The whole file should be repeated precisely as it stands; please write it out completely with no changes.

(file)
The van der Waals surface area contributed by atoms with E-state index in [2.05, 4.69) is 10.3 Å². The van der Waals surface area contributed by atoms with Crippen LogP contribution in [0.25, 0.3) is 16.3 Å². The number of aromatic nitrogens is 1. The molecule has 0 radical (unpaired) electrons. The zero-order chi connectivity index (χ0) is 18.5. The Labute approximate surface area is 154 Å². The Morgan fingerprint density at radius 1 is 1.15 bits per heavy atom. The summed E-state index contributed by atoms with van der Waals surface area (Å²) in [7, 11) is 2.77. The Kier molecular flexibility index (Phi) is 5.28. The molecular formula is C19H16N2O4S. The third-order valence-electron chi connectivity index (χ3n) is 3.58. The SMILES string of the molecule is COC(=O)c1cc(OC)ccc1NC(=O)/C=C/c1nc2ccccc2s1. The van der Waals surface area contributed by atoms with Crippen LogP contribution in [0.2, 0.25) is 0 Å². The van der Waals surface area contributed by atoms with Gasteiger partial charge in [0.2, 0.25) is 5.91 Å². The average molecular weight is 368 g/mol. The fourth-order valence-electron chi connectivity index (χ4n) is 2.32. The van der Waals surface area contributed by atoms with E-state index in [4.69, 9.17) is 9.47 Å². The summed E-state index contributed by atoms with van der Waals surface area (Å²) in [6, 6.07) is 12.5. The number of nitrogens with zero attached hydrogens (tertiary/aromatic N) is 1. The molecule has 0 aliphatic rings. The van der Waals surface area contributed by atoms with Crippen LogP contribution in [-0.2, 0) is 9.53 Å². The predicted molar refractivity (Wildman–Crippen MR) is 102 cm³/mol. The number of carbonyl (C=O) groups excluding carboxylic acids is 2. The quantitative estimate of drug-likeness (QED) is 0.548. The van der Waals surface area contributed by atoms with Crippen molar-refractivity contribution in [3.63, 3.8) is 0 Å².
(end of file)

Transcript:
The van der Waals surface area contributed by atoms with E-state index in [2.05, 4.69) is 10.3 Å². The van der Waals surface area contributed by atoms with Crippen LogP contribution in [0.25, 0.3) is 16.3 Å². The number of aromatic nitrogens is 1. The molecule has 0 radical (unpaired) electrons. The zero-order chi connectivity index (χ0) is 18.5. The Labute approximate surface area is 154 Å². The Morgan fingerprint density at radius 1 is 1.15 bits per heavy atom. The summed E-state index contributed by atoms with van der Waals surface area (Å²) in [7, 11) is 2.77. The Kier molecular flexibility index (Phi) is 5.28. The molecular formula is C19H16N2O4S. The third-order valence-electron chi connectivity index (χ3n) is 3.58. The SMILES string of the molecule is COC(=O)c1cc(OC)ccc1NC(=O)/C=C/c1nc2ccccc2s1. The van der Waals surface area contributed by atoms with Crippen LogP contribution in [0.2, 0.25) is 0 Å². The van der Waals surface area contributed by atoms with Gasteiger partial charge in [0.2, 0.25) is 5.91 Å². The average molecular weight is 368 g/mol. The fourth-order valence-electron chi connectivity index (χ4n) is 2.32. The van der Waals surface area contributed by atoms with E-state index in [4.69, 9.17) is 9.47 Å². The summed E-state index contributed by atoms with van der Waals surface area (Å²) in [6, 6.07) is 12.5. The number of nitrogens with zero attached hydrogens (tertiary/aromatic N) is 1. The molecule has 0 aliphatic rings. The van der Waals surface area contributed by atoms with Crippen LogP contribution in [-0.2, 0) is 9.53 Å². The predicted molar refractivity (Wildman–Crippen MR) is 102 cm³/mol. The number of carbonyl (C=O) groups excluding carboxylic acids is 2. The quantitative estimate of drug-likeness (QED) is 0.548. The van der Waals surface area contributed by atoms with Crippen molar-refractivity contribution in [3.63, 3.8) is 0 Å².